On 25 March 1969, President Ayub resigned and handed over power to the C-in-C Gen Yahya and Martial Law was declared. A good number of senior and junior officers were employed on Martial Law duties which kept them away from professional activities. On 30 January 1971 an Indian Airlines Fokker was hijacked, with the connivance of the Indian secret service and forced to land at Lahore airport. The Government of India cancelled all overflights by Pakistan plying between West and East Pakistan. Indian troops were concentrated on the border. Political situation, particularly in East Pakistan had become dangerous. In March 1971 miscreants and anti-Pakistan people had started insurgency activities and many communication centres, ferries and bridges were damaged by saboteurs. The Bengalis in uniform had become rebels. On 25/26 March 1971 the military action against the rebels and miscreants went into full swing under Lt Gen Tikka Khan who had been appointed as the Governor of East Pakistan. Troops were assiduously busy for establishing law and order in the country. A meagre strength of about 10,000 reliable troops was available against about 125,000 strong armed rebels. Under great stress and strain all ranks carried out their assigned task admiringly. About a dozen tenacious actions against the armed rebels were fought in which the troops also suffered heavy casualties. Lt Gen A A Niazi took over as the Corps Commander Eastern Command. He was known as a master of tactics. During 1965 war he had commanded a brigade and awarded HJ. The Indian forces had been concentrated close to the borders and training of rebels and miscreants was in full swing in the Indian camps. To create prestigious appointments for ‘favourites’ four Lt Generals were appointed as governors of various provinces and some senior officers on other civilian jobs.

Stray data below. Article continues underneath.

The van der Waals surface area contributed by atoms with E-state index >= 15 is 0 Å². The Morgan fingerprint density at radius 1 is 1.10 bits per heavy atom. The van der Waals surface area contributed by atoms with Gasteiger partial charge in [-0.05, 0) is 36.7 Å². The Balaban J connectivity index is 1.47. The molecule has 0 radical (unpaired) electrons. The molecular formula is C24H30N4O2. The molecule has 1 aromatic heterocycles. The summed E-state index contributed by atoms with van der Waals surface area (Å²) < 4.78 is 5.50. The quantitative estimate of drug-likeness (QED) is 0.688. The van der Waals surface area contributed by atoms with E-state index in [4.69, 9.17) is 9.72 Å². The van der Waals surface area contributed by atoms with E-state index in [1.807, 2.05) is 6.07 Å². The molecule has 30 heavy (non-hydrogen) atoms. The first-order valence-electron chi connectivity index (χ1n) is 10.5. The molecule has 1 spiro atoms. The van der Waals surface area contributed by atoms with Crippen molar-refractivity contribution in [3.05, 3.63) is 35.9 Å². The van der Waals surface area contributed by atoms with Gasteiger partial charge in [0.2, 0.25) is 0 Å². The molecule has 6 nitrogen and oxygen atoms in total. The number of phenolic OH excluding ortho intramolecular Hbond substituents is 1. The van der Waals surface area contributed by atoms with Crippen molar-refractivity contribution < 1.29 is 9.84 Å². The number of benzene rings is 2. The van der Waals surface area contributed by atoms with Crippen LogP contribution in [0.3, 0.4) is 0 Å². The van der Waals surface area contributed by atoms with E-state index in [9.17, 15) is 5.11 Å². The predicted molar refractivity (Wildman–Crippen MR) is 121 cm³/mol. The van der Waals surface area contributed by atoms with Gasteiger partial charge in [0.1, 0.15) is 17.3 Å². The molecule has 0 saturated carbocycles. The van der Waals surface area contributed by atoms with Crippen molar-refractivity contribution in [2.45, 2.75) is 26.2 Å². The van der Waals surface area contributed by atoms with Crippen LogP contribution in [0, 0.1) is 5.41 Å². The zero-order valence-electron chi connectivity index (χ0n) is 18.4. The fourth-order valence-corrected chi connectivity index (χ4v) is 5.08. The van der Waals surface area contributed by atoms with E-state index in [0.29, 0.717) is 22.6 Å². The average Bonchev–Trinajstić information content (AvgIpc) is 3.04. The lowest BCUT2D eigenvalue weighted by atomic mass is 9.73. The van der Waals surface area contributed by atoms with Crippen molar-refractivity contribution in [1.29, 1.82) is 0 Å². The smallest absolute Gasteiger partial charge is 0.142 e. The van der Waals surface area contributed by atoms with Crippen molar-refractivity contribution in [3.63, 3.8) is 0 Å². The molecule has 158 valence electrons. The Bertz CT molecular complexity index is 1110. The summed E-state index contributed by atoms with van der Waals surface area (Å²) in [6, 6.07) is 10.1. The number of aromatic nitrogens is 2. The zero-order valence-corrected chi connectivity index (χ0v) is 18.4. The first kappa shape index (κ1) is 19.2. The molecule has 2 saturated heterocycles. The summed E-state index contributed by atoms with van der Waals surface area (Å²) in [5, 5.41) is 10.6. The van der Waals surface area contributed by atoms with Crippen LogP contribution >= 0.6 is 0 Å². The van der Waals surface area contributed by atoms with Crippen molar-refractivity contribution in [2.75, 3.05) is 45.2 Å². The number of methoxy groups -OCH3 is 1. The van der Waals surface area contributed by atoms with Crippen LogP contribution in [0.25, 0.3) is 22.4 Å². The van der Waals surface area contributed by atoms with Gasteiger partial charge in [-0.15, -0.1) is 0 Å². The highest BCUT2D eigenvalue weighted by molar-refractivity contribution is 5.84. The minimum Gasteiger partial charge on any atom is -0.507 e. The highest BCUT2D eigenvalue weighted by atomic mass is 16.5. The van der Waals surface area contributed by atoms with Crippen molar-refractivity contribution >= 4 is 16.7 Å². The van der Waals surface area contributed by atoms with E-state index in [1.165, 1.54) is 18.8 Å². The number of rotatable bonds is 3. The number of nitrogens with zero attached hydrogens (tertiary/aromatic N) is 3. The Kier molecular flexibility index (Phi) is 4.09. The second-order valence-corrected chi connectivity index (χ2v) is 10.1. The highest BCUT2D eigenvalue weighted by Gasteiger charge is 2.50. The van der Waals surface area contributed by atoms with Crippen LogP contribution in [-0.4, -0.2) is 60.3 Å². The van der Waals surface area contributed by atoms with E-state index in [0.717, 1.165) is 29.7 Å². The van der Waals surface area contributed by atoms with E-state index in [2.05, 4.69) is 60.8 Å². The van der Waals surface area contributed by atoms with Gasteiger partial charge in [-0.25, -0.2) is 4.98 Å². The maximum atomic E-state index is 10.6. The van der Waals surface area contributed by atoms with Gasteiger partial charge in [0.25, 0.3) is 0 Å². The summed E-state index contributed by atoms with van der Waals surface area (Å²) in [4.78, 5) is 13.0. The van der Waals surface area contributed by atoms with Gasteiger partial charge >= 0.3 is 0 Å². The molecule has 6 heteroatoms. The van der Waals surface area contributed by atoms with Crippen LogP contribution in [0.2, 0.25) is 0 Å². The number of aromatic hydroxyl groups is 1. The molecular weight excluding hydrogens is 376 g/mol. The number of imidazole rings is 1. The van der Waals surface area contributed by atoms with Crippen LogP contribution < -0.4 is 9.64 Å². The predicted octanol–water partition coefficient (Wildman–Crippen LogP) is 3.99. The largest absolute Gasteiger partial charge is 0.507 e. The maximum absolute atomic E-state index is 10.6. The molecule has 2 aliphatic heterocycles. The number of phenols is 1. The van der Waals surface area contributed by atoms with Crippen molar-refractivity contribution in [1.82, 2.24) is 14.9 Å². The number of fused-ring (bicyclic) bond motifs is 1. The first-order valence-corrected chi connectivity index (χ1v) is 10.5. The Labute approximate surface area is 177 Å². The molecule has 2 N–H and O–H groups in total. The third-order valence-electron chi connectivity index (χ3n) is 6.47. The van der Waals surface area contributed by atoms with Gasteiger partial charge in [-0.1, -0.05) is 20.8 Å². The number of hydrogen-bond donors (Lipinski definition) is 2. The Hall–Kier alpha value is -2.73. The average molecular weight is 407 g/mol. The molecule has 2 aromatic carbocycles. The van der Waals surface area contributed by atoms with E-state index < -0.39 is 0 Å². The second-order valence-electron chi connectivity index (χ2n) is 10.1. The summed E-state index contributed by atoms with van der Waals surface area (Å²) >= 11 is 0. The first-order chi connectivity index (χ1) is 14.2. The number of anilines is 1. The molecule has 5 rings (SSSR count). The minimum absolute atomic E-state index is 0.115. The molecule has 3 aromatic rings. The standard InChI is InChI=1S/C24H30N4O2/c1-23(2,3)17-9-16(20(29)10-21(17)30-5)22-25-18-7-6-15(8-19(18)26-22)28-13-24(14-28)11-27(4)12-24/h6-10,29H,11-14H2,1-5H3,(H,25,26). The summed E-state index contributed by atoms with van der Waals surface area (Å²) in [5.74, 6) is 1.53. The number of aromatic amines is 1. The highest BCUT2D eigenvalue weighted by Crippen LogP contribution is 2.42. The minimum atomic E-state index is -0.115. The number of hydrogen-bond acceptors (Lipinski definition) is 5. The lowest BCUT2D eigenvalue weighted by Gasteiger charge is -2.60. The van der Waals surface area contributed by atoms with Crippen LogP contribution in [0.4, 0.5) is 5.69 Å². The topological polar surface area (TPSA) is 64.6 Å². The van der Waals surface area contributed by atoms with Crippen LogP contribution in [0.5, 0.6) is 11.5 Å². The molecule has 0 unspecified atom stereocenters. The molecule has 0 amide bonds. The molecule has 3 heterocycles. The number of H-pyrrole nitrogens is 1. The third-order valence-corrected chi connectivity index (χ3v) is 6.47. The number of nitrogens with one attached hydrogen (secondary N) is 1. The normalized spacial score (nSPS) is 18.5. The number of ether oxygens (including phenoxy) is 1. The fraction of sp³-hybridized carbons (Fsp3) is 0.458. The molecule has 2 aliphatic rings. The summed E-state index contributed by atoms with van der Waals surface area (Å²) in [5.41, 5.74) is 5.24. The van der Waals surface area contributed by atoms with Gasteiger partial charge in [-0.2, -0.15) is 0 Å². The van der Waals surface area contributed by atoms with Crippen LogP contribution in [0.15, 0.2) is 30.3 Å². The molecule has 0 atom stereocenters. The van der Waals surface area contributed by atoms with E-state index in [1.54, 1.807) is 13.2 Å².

Two divisions were sent to East Pakistan in view of the mounting Indian threat. Some new formations and units were raised in West Pakistan to compensate the imbalance, It was said that most of the division commanders and those holding other prominent appointments had been instructors in the Staff College as such high quality of performance was expected from them. Most of the junior commanders were also veterans of 1965 war.
Under the leadership of mostly junior leaders (2/Lieut to Lieut Col) the troops in East Pakistan since February 1971 had lived and fought under horrid conditions. Undaunted efforts were made by troops to establish law and order in the country and in the process suffered lot of casualties. When on 21 November 1971 (the Eid day) all out war started, the troops of Eastern Command had been deployed in penny pockets all along the border. The Commander Eastern Command, before the all out war, had been after declaring bombastically in sarcastic tone to launch counter offensive deep into Indian territory. By ignoring the defence of Dacca the principle of maintenance of the aim had been flouted by him. He had overlooked the strategy of offensive defence for prolonging the war for an honourable ceasefire. For the Indian high command “Tiger Niazi” was only a battalion commander in the uniform of a general.